Fig. 13 shows a further example of a protection bar unit 10G of similar appearance to those of Figs. 9 to 12 and with numerals suffixed "G". In this example, the cross piece 16G has the profile shown in Fig. 13a which, as can be seen, is generally C-shaped. In effect, the rear face 30G is formed with a more severe swage 42G in the form of a U-shaped channel. Again, the unit 10G is a rotational moulding which may optionally be filled with energy absorbing foam (as shown in Fig. 13a), and may optionally be covered with a cushioning material (not shown in Fig. 13a). The swage 42G may be sufficiently deep to accommodate other equipment, such as an airbag deployable on impact in the direction of the arrow 44 to cover the bonnet of the vehicle on which the unit 10G is fitted , thereby further improving safety. The beam 18D can similarly be provided with a deep swage at its rear, allowing an additional airbag to deploy in the direction of the arrow 46, blocking any gap between the ground and the vehicle, preventing a pedestrian falling under the vehicle.

The deep swage 42G can be sufficient to weaken the cross piece 16G to an extent that under impact, the upper and lower limbs of the cross piece 16G will tend to fold together, closing the swage 42 as the cross piece 16G collapses from the front to the back.

Figs. 14a and 14b illustrate possible further reinforcement to be provided within hollow sections of any of the embodiments described above. In Fig. 14a, a rotational moulded profile 50 is filled with energy absorbing foam 52, which surrounds a round or oval metal bar 54 which runs along the profile 50. In Fig. 14b, the reinforcement is a hollow, square-section metal member 56. The reinforcement may be metal or other strong material, in the form of rod, tube, box or other section. The purpose of the reinforcement 54,56 is to further strengthen the protection bar units. The reinforcement may be used selectively in some of the limbs of the units. In particular, the upright arms 12 etc., 14 etc. are preferably reinforced in this way, while the cross pieces, particularly the upper cross piece 16 etc., are not so strengthened. As a result, the performance of the cross pieces can remain as described above (particularly in relation to Figs. 11a to lid), but the additional strength of the uprights reduces any deflection of the uprights, thus further reducing the risk of the vehicle bonnet becoming involved in the collision until the unit has absorbed energy in line with the HIC criteria. In the examples of Figs. 9 to 13, it is envisaged that metal strengthening members would extend up the uprights 12,14, approximately to the height of the cross piece 17, with the unit 10 being without metal reinforcement above that point. In addition to assisting with the HIC criteria, additional strengthening at these points can assist in meeting thigh impact criteria used within the automotive industry. Naturally, thigh impacts are likely to take place at lower positions than head impacts, and require stronger units.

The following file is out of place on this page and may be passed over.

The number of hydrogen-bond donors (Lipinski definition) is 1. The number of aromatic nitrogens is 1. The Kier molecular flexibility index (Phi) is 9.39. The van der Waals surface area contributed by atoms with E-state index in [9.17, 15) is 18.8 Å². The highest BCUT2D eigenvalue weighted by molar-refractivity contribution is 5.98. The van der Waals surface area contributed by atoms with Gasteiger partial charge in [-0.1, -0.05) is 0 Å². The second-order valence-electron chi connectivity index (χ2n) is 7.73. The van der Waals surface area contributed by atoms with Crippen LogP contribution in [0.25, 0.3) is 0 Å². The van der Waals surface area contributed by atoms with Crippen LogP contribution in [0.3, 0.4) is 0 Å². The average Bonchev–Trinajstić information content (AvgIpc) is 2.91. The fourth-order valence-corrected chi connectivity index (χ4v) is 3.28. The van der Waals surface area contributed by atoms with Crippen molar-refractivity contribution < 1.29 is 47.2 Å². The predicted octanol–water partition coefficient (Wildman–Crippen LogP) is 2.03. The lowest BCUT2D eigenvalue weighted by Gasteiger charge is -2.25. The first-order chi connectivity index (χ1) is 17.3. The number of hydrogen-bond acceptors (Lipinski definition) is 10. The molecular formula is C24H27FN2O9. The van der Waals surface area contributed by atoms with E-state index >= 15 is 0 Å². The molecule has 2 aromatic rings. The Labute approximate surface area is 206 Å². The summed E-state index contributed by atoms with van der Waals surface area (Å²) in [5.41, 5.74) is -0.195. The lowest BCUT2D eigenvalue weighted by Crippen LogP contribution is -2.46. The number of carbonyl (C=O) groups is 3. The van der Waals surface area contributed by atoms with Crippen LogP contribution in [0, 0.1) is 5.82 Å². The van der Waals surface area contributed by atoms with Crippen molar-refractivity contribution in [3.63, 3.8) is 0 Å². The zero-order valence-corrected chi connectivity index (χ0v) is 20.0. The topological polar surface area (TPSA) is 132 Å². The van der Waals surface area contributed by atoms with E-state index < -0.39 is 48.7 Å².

It can thus be seen that the invention provides a rotational moulded armature which can be used alone or with optional filling or optional covering. Suitable materials for the rotationally moulded component may include high or medium density polyethylene, nylon (e.g. 6, 6.6, 11 or 12) and polypropylene. The outer cushioning, if used, may be of any suitable plastics material, e.g. polyurethane in integral skin, R.I.M. or elastomer skin form. The overall shape of the finished product can be varied according to the design of vehicle with which the product is intended to be used, and for aesthetic effect. The swaging shown in Figs. 12 and 13 will strengthen the unit, allowing performance to be achieved with a slimmer profile, which aids the aesthetic effect.


Anspruch[de]
  1. Schutzstangeneinheit zur Befestigung am Vorderteil eines Geländefahrzeugs und mit einem Rahmen (10), der mindestens eine Formation hat, die einen Bereich verringerter Materialdicke (36) aufweist, wobei der Rahmen mindestens ein Glied (16) mit einer Wand oder Wänden (30, 32, 34, 36) aufweist, welche einen geschlossenen Raum darin bestimmt bzw. bestimmen, wobei die Wand an dem Glied eine Materialdicke hat, die örtlich verringert ist, um die mindestens eine Formation (36) zu bestimmen, wobei das mindestens eine Glied (16E) eine Rückfläche (30) aufweist, die im Betrieb zu dem Fahrzeug weist, und eine Vorderfläche (32) aufweist, die im Betrieb den wahrscheinlichen ersten Berührungspunkt bildet und auch die mindestens eine Formation (36) enthält, wobei die Vorderfläche gekrümmt ist und den Bereich verringerter Materialdicke auf einem oberen Teil der gekrümmten Fläche enthält, wobei die gekrümmte Fläche (36) im allgemeinen dünner als die Rückfläche (30) ist.
  2. Einheit nach Anspruch 1, dadurch gekennzeichnet, dass die Formation (36) ein Kollabieren des Rahmens (10) von der Umgebung des Berührungspunktes bewirkt.
  3. Einheit nach Anspruch 1 oder 2, dadurch gekennzeichnet, dass die Rückfläche (30) im wesentlichen flach ist.
  4. Einheit nach einem der Ansprüche 1, 2 oder 3, dadurch gekennzeichnet, dass die Rückfläche (30) entlang mindestens eines Teils ihrer Länge tiefgezogen bzw. im Gesenk geschmiedet ist.
  5. Einheit nach Anspruch 4, dadurch gekennzeichnet, dass der tiefgezogene bzw. im Gesenk geschmiedete Bereich ein zusätzliches Element enthält.
  6. Einheit nach Anspruch 5, dadurch gekennzeichnet, dass das zusätzliche Element ein Luftsack bzw. Airbag ist.
  7. Einheit nach einem der vorhergehenden Ansprüche, dadurch gekennzeichnet, dass der Rahmen (10) mindestens ein hohles Glied (50) aufweist, in welchem ein Verstärkungselement (44, 46) untergebracht ist.